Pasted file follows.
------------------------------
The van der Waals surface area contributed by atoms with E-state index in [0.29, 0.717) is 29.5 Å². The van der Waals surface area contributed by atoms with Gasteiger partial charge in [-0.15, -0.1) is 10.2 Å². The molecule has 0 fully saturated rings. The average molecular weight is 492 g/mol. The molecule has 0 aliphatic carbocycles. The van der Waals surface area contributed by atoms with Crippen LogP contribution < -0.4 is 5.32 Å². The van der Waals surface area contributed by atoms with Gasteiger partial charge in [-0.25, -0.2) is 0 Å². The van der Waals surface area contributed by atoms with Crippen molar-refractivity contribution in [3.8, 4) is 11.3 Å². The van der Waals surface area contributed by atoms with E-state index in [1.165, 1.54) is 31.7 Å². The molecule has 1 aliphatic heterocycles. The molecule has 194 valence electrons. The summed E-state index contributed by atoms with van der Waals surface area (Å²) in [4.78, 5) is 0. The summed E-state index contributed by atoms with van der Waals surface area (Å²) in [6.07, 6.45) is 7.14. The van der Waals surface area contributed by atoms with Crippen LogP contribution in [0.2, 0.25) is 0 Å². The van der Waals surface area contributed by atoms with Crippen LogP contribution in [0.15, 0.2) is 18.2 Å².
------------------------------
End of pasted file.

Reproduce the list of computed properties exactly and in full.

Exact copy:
The van der Waals surface area contributed by atoms with E-state index in [0.29, 0.717) is 29.5 Å². The van der Waals surface area contributed by atoms with Gasteiger partial charge in [-0.15, -0.1) is 10.2 Å². The molecule has 0 fully saturated rings. The average molecular weight is 492 g/mol. The molecule has 0 aliphatic carbocycles. The van der Waals surface area contributed by atoms with Crippen LogP contribution < -0.4 is 5.32 Å². The van der Waals surface area contributed by atoms with Gasteiger partial charge in [-0.25, -0.2) is 0 Å². The van der Waals surface area contributed by atoms with Crippen molar-refractivity contribution in [3.8, 4) is 11.3 Å². The van der Waals surface area contributed by atoms with E-state index in [1.165, 1.54) is 31.7 Å². The molecule has 1 aliphatic heterocycles. The molecule has 194 valence electrons. The summed E-state index contributed by atoms with van der Waals surface area (Å²) in [4.78, 5) is 0. The summed E-state index contributed by atoms with van der Waals surface area (Å²) in [6.07, 6.45) is 7.14. The van der Waals surface area contributed by atoms with Crippen LogP contribution in [0.2, 0.25) is 0 Å². The van der Waals surface area contributed by atoms with Crippen LogP contribution in [0.15, 0.2) is 18.2 Å².